Water Sustainability On Full Display At Target Field During All-Star Week In Minneapolis

by admin on July 11, 2014

2014 All Star Game[Today kicks off a big week in our home base of Minnesota as Major League Baseball’s All Star Game, and corresponding festivities, blow into town.

This is exciting, both because the eyes of the world will be trained on our backyard, but also because WaterFilters.NET has a unique connection to this game.

When the Minnesota Twins built Target Field, they built what is still the most sustainable ballpark in the league, due in large part to a custom Rain Water Recycle System provided by Pentair.  Pentair, a Minneapolis, MN-based company, just happens to be one of our strategic partners – and we are happy to carry several of their commercial and residential Pentek filtration products.

In the post below, originally published last year, get a sneak peek of the sustainable features of this ballpark sure to be highlighted throughout the next week.] 

Target Field - MLB's Greenest & Most Sustainable StadiumSince its inaugural season in 2010, Target Field’s focus on water sustainability has helped it become a mainstay on lists sharing the most energy efficient baseball stadiums and Major League Baseball’s greenest parks.

Clean water sustainability takes its rightful place within these green initiatives thanks to a custom-designed Rain Water Recycle System.  Per the Minnesota Twins website:

Through a custom-designed Rain Water Recycle System provided by Minneapolis-based Pentair, the Minnesota Twins have captured, purified and reused more than 1,846,322 total gallons of rainwater, drastically reducing the use of municipal water at Target Field in 2011 and 2012. The majority of the recycled rainwater was used to wash down the seating bowl attached to the main concourse.  If the infield at Target Field was a six-foot-deep swimming pool, we could fill it four times with the water saved just in 2012.

WaterFilters.NET At Target Field

When any new stadium is built, especially in Minnesota it seems, there are typically years of infighting regarding whether or not it’s right to spend tax dollars on playgrounds for billionaires.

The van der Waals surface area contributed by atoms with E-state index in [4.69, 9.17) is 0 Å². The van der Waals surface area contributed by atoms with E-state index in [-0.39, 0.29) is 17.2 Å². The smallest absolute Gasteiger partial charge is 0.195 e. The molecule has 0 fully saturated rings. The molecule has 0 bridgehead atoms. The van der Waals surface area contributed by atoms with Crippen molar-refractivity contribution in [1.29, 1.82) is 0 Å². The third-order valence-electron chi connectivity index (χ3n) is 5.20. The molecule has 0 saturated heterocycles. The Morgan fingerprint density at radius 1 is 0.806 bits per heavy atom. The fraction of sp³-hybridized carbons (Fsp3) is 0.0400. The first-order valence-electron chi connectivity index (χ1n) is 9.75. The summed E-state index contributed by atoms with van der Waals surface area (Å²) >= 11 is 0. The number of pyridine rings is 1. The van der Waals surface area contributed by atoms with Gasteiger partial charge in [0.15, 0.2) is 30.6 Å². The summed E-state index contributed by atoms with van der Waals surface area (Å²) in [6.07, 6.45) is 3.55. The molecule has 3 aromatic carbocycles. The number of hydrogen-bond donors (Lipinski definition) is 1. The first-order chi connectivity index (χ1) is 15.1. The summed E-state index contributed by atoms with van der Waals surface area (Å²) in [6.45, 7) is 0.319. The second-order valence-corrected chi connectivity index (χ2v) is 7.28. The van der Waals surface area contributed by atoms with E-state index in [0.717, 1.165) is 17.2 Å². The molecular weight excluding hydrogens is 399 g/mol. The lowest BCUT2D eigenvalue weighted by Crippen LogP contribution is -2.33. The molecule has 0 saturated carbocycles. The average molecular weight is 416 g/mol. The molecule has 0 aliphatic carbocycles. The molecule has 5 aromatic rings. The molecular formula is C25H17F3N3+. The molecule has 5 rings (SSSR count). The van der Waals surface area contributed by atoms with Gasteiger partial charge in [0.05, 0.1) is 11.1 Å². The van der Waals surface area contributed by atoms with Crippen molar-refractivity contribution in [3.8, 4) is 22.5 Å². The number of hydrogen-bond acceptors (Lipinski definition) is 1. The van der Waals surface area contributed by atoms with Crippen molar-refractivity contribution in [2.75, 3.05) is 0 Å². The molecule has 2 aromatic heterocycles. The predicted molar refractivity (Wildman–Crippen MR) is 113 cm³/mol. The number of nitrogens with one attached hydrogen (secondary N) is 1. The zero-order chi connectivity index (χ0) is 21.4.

Without coming down on either side of that debate, what the Twins have done with this public investment is provide a large scale model of green construction and clean water sustainability.  The financial sources that brought this stadium to life, for better or worse, created more than just a ballpark.

Downtown Minneapolis is home to proof points supporting clean water sustainability best practices that can be applied to future stadiums, individual home owners seeking more effective ways to reduce water usage and costs – and anyone seeking creative solutions for ending our global water shortage crisis.

Whether you are a fan of baseball or not, our jewel of a ballpark is an ideal starting point for any conversation centered on creating a more sustainable world.

Rain Water Captured and Reused At Target Field

Rain Water Captured and Reused At Target Field

I encourage you to learn more about the clean water sustainability and green initiatives that have helped Target Field become the first professional sports facility to receive LEED (Leadership in Energy & Environmental Design) Silver Certification for both construction and operations at the Minnesota Twins website.

I also invite you to subscribe to this blog or our YouTube channel, like us on Facebook or follow us on Twitter to stay up to date on all the latest clean water sustainability news and hydration tips.  I also invite you to +1 us on Google+ to be the first to learn about exclusive deals and new products.

{ 1 comment… read it below or add one }

Richard August 29, 2013 at 1:55 pm

Many cities throughout the world should be using this practice, as many cities that are often in drought get a lot of rainwater during the year. Having a simple water filtration system to filter this water could solve many problems, especially for the state of New Mexico. They have been in a drought all year, but had some heavy rains, and with systems like this in place, could have avoided it all.


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